The U.S. construction sector found momentum as the first quarter ended, with spending on projects posting the largest gain in 11 months, a government report showed on Monday.
The Commerce Department said construction spending increased 1.4 percent to an annual rate of $768.9 billion, reflecting strong gains in private residential and nonresidential outlays. February's construction, however, spending was revised to show a bigger 2.4 percent drop than the previously reported 1.4 percent decline.
Economists polled by Reuters had forecast construction spending rising 0.4 percent in March.
Private construction spending in March rose 2.2 percent as investment in residential projects advanced 2.6 percent to $229.1 billion.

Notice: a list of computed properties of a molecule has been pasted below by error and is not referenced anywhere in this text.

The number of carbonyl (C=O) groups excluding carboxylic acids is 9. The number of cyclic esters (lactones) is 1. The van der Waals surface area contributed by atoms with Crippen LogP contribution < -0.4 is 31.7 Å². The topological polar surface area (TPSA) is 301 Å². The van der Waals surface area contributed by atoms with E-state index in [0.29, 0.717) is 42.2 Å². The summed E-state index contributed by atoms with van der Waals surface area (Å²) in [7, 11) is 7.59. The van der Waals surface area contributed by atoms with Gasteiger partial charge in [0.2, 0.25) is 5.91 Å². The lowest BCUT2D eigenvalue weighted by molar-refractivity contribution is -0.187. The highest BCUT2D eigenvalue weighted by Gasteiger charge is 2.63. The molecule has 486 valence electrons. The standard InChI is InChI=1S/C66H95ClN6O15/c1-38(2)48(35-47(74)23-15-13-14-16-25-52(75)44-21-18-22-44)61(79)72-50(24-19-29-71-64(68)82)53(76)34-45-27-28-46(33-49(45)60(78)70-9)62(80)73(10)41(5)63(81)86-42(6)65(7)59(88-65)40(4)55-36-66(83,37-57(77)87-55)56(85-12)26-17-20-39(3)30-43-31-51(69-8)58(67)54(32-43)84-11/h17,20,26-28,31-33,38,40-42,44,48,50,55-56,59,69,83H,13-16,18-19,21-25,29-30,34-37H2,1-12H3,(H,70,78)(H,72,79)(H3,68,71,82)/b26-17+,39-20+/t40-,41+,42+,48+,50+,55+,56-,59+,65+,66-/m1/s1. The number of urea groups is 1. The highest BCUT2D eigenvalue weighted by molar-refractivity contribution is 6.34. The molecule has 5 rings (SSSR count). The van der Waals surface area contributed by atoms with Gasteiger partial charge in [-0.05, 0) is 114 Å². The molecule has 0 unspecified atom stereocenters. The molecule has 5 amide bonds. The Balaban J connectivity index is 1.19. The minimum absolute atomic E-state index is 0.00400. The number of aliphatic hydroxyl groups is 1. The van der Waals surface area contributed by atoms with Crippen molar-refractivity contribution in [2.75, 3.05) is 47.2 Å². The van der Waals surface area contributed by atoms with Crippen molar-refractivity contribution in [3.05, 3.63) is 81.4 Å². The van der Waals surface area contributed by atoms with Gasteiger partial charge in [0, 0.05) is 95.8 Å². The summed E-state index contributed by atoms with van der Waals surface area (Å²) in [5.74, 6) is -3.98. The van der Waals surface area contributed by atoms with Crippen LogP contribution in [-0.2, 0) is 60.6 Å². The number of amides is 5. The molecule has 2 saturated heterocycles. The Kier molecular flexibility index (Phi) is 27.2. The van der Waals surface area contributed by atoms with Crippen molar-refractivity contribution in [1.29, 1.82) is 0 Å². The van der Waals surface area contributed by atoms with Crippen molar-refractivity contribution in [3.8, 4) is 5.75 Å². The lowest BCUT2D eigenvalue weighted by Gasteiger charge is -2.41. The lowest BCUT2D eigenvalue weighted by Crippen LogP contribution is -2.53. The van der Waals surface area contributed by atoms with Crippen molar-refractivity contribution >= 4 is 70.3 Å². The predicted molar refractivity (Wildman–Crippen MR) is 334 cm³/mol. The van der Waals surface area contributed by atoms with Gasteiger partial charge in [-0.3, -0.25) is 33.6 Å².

Private nonresidential outlays increased 1.8 percent. Spending on public construction edged up 0.1 percent in March, with outlays on federal projects falling 0.3 percent. Construction spending by state and local governments rose 0.3 percent.
However, overall construction spending is still weak, declining 7.8 percent in the first quarter from a year earlier.
Spending on commercial structures dropped at an annual rate of 21.7 percent in the first quarter, the largest fall since the fourth quarter of 2009, a government report showed last week. That contributed to slowing economic growth during the quarter to a 1.8 percent rate from 3.1 percent in the fourth quarter.
(Reporting by Lucia Mutikani; Editing by Neil Stempleman)